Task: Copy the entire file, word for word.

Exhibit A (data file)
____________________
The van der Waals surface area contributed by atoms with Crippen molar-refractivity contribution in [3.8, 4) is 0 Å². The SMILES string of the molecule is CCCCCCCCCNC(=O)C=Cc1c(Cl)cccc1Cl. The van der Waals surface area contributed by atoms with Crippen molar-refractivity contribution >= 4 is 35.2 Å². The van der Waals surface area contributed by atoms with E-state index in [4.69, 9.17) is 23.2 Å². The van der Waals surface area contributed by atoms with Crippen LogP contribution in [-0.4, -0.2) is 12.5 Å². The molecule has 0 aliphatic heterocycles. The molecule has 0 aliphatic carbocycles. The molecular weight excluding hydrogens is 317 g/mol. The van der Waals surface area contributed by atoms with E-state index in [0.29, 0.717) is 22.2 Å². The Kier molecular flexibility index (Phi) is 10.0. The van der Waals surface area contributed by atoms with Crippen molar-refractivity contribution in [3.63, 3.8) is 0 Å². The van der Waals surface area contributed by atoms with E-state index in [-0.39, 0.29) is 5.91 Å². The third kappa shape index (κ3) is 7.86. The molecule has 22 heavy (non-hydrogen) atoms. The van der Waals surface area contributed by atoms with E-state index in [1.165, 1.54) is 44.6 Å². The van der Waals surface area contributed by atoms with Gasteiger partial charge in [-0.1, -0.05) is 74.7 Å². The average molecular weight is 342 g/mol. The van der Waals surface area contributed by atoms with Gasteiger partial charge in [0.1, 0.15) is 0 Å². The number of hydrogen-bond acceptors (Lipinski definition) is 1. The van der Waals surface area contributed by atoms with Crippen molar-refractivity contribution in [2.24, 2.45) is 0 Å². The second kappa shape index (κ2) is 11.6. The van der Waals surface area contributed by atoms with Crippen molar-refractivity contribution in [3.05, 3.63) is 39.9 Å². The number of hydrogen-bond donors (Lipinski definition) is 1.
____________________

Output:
The van der Waals surface area contributed by atoms with Crippen molar-refractivity contribution in [3.8, 4) is 0 Å². The SMILES string of the molecule is CCCCCCCCCNC(=O)C=Cc1c(Cl)cccc1Cl. The van der Waals surface area contributed by atoms with Crippen molar-refractivity contribution >= 4 is 35.2 Å². The van der Waals surface area contributed by atoms with E-state index in [4.69, 9.17) is 23.2 Å². The van der Waals surface area contributed by atoms with Crippen LogP contribution in [-0.4, -0.2) is 12.5 Å². The molecule has 0 aliphatic heterocycles. The molecule has 0 aliphatic carbocycles. The molecular weight excluding hydrogens is 317 g/mol. The van der Waals surface area contributed by atoms with E-state index in [0.29, 0.717) is 22.2 Å². The Kier molecular flexibility index (Phi) is 10.0. The van der Waals surface area contributed by atoms with Crippen molar-refractivity contribution in [3.63, 3.8) is 0 Å². The van der Waals surface area contributed by atoms with E-state index in [-0.39, 0.29) is 5.91 Å². The third kappa shape index (κ3) is 7.86. The molecule has 22 heavy (non-hydrogen) atoms. The van der Waals surface area contributed by atoms with E-state index in [1.165, 1.54) is 44.6 Å². The van der Waals surface area contributed by atoms with Gasteiger partial charge in [-0.1, -0.05) is 74.7 Å². The average molecular weight is 342 g/mol. The van der Waals surface area contributed by atoms with Gasteiger partial charge in [0.1, 0.15) is 0 Å². The number of hydrogen-bond acceptors (Lipinski definition) is 1. The van der Waals surface area contributed by atoms with Crippen molar-refractivity contribution in [2.24, 2.45) is 0 Å². The second kappa shape index (κ2) is 11.6. The van der Waals surface area contributed by atoms with Crippen molar-refractivity contribution in [3.05, 3.63) is 39.9 Å². The number of hydrogen-bond donors (Lipinski definition) is 1.